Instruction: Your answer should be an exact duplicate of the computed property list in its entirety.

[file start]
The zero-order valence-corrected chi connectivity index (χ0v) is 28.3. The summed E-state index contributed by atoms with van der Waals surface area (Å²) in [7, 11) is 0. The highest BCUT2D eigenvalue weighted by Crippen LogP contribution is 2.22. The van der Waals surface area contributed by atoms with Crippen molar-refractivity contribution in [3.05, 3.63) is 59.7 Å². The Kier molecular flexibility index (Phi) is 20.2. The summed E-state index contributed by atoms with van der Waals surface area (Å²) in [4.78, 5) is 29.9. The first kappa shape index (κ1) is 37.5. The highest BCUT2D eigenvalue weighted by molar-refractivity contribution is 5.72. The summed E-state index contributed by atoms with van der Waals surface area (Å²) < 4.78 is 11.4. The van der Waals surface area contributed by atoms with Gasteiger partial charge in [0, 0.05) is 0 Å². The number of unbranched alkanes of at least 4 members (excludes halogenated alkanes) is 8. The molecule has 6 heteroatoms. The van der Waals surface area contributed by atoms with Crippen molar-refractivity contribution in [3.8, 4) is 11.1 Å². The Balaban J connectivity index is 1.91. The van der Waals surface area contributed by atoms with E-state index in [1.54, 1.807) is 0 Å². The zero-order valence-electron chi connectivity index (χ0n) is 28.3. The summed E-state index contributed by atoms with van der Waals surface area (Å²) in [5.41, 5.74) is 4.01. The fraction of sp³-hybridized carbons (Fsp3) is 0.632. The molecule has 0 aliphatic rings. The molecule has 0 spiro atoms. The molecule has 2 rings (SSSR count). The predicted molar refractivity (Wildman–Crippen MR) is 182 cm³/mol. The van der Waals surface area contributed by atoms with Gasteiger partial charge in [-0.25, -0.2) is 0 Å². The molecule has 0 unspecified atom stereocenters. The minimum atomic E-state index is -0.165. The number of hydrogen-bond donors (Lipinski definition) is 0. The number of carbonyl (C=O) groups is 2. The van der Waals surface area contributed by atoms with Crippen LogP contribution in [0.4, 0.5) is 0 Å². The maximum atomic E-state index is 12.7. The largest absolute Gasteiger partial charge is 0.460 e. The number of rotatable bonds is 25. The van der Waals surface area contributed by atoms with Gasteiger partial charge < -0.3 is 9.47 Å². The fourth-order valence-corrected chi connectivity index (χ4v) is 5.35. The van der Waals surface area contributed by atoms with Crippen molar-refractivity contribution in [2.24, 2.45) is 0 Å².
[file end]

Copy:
The zero-order valence-corrected chi connectivity index (χ0v) is 28.3. The summed E-state index contributed by atoms with van der Waals surface area (Å²) in [7, 11) is 0. The highest BCUT2D eigenvalue weighted by Crippen LogP contribution is 2.22. The van der Waals surface area contributed by atoms with Crippen molar-refractivity contribution in [3.05, 3.63) is 59.7 Å². The Kier molecular flexibility index (Phi) is 20.2. The summed E-state index contributed by atoms with van der Waals surface area (Å²) in [4.78, 5) is 29.9. The first kappa shape index (κ1) is 37.5. The highest BCUT2D eigenvalue weighted by molar-refractivity contribution is 5.72. The summed E-state index contributed by atoms with van der Waals surface area (Å²) < 4.78 is 11.4. The van der Waals surface area contributed by atoms with Gasteiger partial charge in [0, 0.05) is 0 Å². The number of unbranched alkanes of at least 4 members (excludes halogenated alkanes) is 8. The molecule has 6 heteroatoms. The van der Waals surface area contributed by atoms with Crippen molar-refractivity contribution in [3.8, 4) is 11.1 Å². The Balaban J connectivity index is 1.91. The van der Waals surface area contributed by atoms with E-state index in [1.54, 1.807) is 0 Å². The zero-order valence-electron chi connectivity index (χ0n) is 28.3. The summed E-state index contributed by atoms with van der Waals surface area (Å²) in [5.41, 5.74) is 4.01. The fraction of sp³-hybridized carbons (Fsp3) is 0.632. The molecule has 0 aliphatic rings. The molecule has 0 spiro atoms. The molecule has 2 rings (SSSR count). The predicted molar refractivity (Wildman–Crippen MR) is 182 cm³/mol. The van der Waals surface area contributed by atoms with Gasteiger partial charge in [-0.25, -0.2) is 0 Å². The molecule has 0 unspecified atom stereocenters. The minimum atomic E-state index is -0.165. The number of hydrogen-bond donors (Lipinski definition) is 0. The number of carbonyl (C=O) groups is 2. The van der Waals surface area contributed by atoms with Crippen LogP contribution in [0.4, 0.5) is 0 Å². The maximum atomic E-state index is 12.7. The largest absolute Gasteiger partial charge is 0.460 e. The number of rotatable bonds is 25. The van der Waals surface area contributed by atoms with Gasteiger partial charge < -0.3 is 9.47 Å². The fourth-order valence-corrected chi connectivity index (χ4v) is 5.35. The van der Waals surface area contributed by atoms with Crippen molar-refractivity contribution in [2.24, 2.45) is 0 Å².